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Syria crisis: Resilience in the City of the Sun

I’m on my way to visit children who have recently fled across the border from Syria, taking refuge in a city called Baalbek, in the middle of Lebanon’s Bekaa valley.

I don’t have an interpreter with me today so I don’t know what stories I’ll gather, but I’m looking forward to seeing how these children are coping in their new environment.

The City of the Sun

As our car enters the city, my colleague Miled explains to me that Baalbek is actually the ancient Roman city of Heliopolis, which means ‘City of the Sun’. When I see the sun shine warmly down on the still-standing columns from amongst the ancient ruins, I understand immediately how the city got its name.

We circle the ruins before turning a final corner to arrive at our destination – a safe play area for children run by our local partner and supported by Save the Children.

The car slows to a crawl as we pass dozens of children crowded around a long strip of white paper which is being used as a mural. With a plastic cup of multi-coloured paint in one hand and a paintbrush in the other, child after child turns to greet us with a wide smile and eyes full of curiosity.

Games and laughter

Others playing football on the other side of the road pause their match briefly, looking up to see who has arrived. At the end of the driveway, an animator leads a circle of children in a series of song-and-dance games that leave the children laughing and breathless.

You could be forgiven for forgetting these are children who have recently fled open conflict and been exposed to unimaginable horrors.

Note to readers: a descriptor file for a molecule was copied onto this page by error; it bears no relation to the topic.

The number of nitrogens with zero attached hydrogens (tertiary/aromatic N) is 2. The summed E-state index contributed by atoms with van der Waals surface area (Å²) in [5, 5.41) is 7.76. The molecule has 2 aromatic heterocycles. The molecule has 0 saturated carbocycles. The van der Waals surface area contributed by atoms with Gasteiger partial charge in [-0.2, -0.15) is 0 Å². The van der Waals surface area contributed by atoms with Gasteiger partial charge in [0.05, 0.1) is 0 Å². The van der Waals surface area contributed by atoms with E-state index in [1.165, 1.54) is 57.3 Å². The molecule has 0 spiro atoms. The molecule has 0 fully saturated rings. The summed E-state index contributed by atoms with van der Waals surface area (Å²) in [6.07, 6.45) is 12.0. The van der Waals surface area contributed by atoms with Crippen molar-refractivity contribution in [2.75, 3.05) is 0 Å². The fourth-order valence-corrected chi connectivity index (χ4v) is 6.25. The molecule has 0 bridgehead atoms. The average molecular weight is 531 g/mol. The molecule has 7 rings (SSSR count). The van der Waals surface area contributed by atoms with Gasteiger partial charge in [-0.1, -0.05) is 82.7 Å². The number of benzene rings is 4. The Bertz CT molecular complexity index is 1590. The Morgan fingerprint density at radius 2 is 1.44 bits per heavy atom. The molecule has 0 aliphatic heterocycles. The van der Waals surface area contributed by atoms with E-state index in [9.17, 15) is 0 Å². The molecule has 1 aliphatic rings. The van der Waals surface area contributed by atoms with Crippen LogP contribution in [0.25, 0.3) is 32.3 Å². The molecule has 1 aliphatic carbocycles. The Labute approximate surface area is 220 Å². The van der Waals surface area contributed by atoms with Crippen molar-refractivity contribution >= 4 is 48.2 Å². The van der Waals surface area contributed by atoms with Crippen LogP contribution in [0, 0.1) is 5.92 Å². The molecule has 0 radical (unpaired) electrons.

I get out and walk back to the mural, which has quickly filled up with paintings of families, trees, homes and brightly coloured hearts. I’m relieved to see that the vast majority of the images show love, peace and familiarity, but I also feel a pang when I think that these things are exactly what the children are missing.

Smiles give way to silence

Talking through gestures, I ask the children to show me what they have painted. One young girl pulls my arm and draws me towards her section of the mural. She dips her brush in a plastic cup of sunshine yellow and slowly but firmly paints a bright and brilliant heart.

Hands grab my arm, pulling me in all directions to show me their paintings, and I start moving down to check out other sections of the mural. Suddenly, the children stop in their tracks as a loud noise comes from overhead. One of the girls who had grabbed my arm points up to the sky, where a plane is passing above our heads.

The children have fallen silent and their smiles have disappeared. The plane makes its way across the sky, cutting through the blue canvas spattered by rays of sun. Images from the news flash through my head as I wonder what these children must have seen and heard to make them react this way to a passing plane.

Resilience shines through

It moves out of sight behind a building and the chatter starts up again, subdued at first but quickly returning to previous levels. I feel my arm being tugged and I’m pulled back to the canvas. The children have left their difficult memories behind for now, and have already turned their attention back to brighter things.

We can’t communicate through regular conversation. But today, in the City of the Sun, what shines through clearly to me through these children’s smiles and paintings is their incredible resilience. And I’m in awe.

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